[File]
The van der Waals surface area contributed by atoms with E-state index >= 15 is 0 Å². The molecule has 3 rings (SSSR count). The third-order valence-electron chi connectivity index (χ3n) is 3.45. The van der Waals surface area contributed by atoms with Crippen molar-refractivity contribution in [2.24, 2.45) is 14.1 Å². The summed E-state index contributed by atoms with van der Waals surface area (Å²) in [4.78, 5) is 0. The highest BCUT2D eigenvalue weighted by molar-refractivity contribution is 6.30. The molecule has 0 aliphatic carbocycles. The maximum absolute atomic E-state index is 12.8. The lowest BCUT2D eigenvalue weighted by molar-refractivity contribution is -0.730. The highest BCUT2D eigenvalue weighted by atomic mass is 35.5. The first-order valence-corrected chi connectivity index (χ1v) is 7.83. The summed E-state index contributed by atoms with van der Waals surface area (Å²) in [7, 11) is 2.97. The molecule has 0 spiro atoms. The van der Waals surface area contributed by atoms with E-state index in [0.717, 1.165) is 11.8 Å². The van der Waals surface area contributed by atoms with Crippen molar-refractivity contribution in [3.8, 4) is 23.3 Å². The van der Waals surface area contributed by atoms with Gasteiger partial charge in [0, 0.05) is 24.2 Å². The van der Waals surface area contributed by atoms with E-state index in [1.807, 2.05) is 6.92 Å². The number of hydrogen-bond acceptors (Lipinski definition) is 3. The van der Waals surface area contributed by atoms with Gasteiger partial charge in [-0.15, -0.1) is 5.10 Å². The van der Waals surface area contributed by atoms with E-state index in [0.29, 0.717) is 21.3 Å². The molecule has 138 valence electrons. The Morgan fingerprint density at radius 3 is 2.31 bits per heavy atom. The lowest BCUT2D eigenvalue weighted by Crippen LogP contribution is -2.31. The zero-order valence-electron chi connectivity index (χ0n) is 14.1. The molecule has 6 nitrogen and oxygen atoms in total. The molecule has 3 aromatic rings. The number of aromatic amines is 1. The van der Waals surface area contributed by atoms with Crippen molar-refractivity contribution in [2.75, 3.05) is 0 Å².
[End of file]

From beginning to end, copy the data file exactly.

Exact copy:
The van der Waals surface area contributed by atoms with E-state index >= 15 is 0 Å². The molecule has 3 rings (SSSR count). The third-order valence-electron chi connectivity index (χ3n) is 3.45. The van der Waals surface area contributed by atoms with Crippen molar-refractivity contribution in [2.24, 2.45) is 14.1 Å². The summed E-state index contributed by atoms with van der Waals surface area (Å²) in [4.78, 5) is 0. The highest BCUT2D eigenvalue weighted by molar-refractivity contribution is 6.30. The molecule has 0 aliphatic carbocycles. The maximum absolute atomic E-state index is 12.8. The lowest BCUT2D eigenvalue weighted by molar-refractivity contribution is -0.730. The highest BCUT2D eigenvalue weighted by atomic mass is 35.5. The first-order valence-corrected chi connectivity index (χ1v) is 7.83. The summed E-state index contributed by atoms with van der Waals surface area (Å²) in [7, 11) is 2.97. The molecule has 0 spiro atoms. The van der Waals surface area contributed by atoms with E-state index in [0.717, 1.165) is 11.8 Å². The van der Waals surface area contributed by atoms with Crippen molar-refractivity contribution in [3.8, 4) is 23.3 Å². The van der Waals surface area contributed by atoms with Gasteiger partial charge in [0, 0.05) is 24.2 Å². The van der Waals surface area contributed by atoms with E-state index in [1.807, 2.05) is 6.92 Å². The number of hydrogen-bond acceptors (Lipinski definition) is 3. The van der Waals surface area contributed by atoms with Gasteiger partial charge in [-0.15, -0.1) is 5.10 Å². The van der Waals surface area contributed by atoms with E-state index in [0.29, 0.717) is 21.3 Å². The molecule has 138 valence electrons. The Morgan fingerprint density at radius 3 is 2.31 bits per heavy atom. The lowest BCUT2D eigenvalue weighted by Crippen LogP contribution is -2.31. The zero-order valence-electron chi connectivity index (χ0n) is 14.1. The molecule has 6 nitrogen and oxygen atoms in total. The molecule has 3 aromatic rings. The number of aromatic amines is 1. The van der Waals surface area contributed by atoms with Crippen molar-refractivity contribution in [2.75, 3.05) is 0 Å².